Guide us to Thy perfect Light.
What do we learn about guidance from this story?
1. Guidance is all around us. It is built into the universe. The Magi saw it in the stars. Scientists have learned to hear it in the earth and predict volcano eruptions and earthquakes. Foresters can tell us what is going to happen to a forest just by walking through and listening, watching for what it is saying. In other words, guidance is all around us. It comes down to noticing, listening, paying attention. Like Elizabeth Barrett Browning’s poem:
“Earth’s crammed with heaven,
And every common bush afire with God,
But only one who sees takes off their shoes;
The rest sit round and pluck blackberries.” 
2. Guidance is signaled by change, things happening out of the ordinary. The magi knew something had happened when they saw a star appear. Something had changed. And it had changed the galaxy, the universe. It was a big deal. When something changes in our lives, do we listen?
When I tore my ACL on my sabbatical, it changed everything. Did I listen? Not very well at first. But somehow I learned eventually, that I could be as obsessive about beauty as I was about my work for the church. I am still working on the guidance from that lesson.
Have you had sudden or surprising changes, in your life? What are they saying to you? Do you ask others for counsel? Are you determined to pay attention. These wise ones talked to each other, confirmed what they sensed with each other. They knew they had received guidance.
3. Guidance is ordinary and everyday. It takes long slow observation. It was the daily, religious practice of the magi to watch the stars, to record their observations, and discuss them with each other. There would be no other way to notice a new star. They knew their universe and knew every time it shifted.
Guidance comes as we pay attention to everyday life. As we observe its patterns we hear its teaching. It is a discipline. Many people use the practice of journaling to help them observe their lives. It doesn’t have to take a lot of time. It is simply taking the time, each and every day to observe what life taught me today. If you are looking for guidance, I would suggest this method first. It is what got the wise ones on the right road. It can do it for you too.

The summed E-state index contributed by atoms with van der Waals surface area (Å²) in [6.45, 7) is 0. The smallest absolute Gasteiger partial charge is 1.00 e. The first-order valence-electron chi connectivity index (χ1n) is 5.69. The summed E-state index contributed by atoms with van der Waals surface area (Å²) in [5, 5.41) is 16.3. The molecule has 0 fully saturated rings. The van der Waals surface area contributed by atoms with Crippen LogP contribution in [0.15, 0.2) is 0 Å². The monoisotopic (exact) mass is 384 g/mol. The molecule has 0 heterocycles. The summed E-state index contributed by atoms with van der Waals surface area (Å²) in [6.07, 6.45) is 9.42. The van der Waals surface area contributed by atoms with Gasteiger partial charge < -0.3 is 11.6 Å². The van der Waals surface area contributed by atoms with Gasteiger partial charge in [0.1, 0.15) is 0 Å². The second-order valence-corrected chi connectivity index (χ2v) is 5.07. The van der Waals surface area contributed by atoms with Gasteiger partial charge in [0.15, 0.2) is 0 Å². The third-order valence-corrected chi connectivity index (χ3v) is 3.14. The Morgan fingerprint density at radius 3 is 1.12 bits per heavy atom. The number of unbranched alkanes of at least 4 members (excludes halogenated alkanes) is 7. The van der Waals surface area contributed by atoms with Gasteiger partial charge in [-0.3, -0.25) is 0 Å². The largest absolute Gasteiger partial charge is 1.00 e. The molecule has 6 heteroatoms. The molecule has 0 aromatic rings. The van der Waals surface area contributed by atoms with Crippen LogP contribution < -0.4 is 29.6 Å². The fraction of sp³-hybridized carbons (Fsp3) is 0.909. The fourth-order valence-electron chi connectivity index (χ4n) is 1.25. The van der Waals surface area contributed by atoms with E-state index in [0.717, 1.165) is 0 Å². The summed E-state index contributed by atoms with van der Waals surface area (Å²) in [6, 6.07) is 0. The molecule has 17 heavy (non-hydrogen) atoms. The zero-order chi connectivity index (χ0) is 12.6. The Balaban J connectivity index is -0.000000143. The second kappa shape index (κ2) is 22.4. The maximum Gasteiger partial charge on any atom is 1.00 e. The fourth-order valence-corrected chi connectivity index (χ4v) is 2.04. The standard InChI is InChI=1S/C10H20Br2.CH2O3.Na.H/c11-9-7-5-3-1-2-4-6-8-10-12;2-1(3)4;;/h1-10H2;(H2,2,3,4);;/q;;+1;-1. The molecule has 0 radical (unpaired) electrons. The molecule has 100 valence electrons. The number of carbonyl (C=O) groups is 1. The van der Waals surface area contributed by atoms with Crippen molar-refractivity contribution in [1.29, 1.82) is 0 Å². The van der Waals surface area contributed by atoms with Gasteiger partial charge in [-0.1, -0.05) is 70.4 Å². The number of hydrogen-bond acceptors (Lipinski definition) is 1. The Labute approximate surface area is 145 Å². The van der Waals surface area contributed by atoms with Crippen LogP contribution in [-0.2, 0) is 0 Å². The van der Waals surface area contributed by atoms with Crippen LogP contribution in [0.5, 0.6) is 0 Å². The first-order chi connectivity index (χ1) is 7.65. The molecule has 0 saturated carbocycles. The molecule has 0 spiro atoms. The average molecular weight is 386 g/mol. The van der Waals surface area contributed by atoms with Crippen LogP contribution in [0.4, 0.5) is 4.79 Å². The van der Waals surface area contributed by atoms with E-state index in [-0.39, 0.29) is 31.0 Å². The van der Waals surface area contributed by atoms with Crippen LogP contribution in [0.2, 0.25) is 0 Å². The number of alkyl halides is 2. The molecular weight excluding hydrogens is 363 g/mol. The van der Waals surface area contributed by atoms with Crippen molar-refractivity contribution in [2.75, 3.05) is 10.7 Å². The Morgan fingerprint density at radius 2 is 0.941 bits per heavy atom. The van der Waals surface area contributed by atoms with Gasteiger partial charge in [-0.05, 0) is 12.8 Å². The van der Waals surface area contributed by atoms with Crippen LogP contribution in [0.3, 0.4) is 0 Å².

4. Guidance can also be supernatural, sudden and jolting. Dreams are often involved. What we know from psychology is that dreams are the stories of the subconscious. In dreams we revisit what we may not have even noticed in our ordinary life. If it is important enough to come up in a dream, then pay attention. The Magi did. They must have been suspicious in a subconscious way about Herod. He had a terrible, cruel reputation, after all. So when their dreams warned them not to return to Herod, they took it as guidance. The Bible doesn’t even say the dream came from God or an angel like it does for Joseph. They were simply warned in a dream. And they knew it was true when they considered all they had observed.
5. One more thing we can learn from the Magi: Guidance requires following. If we receive guidance, follow it. I wonder if we become deaf to guidance if we never follow it? It can take a great deal of courage. I am sure it did take courage for these Magi to leave their homeland and travel to the realm of a very controlling nation, where they had no say, no power. Yet they went. I wonder how many other star-gazers saw the new star and did nothing. Did their lives change? Are they remembered forever? No.
To make a new path in this world, to cut a new road for the Kingdom of God, requires following the guidance. It won’t be easy. Because a new kind of life, a new kind of world is hard to forge. Ask any revolutionary. Look at the history of the wars of the world. Just look at the life of Jesus. To make a new world cost him everything. But he never gave up on love.
Love is the north star of divine guidance. We would do well if our only question was: What is the loving thing to do? It is why we come to this table again and again. It is a reminder of our center, the love of God for us demonstrated by Jesus.
 “Diverse Discipleship,” Thursday, January 2, 2020, Center for Action and Contemplation, Brian McLaren.
 Elizabeth Barrett Browning, “Aurora Leigh, Book 7,” 1857.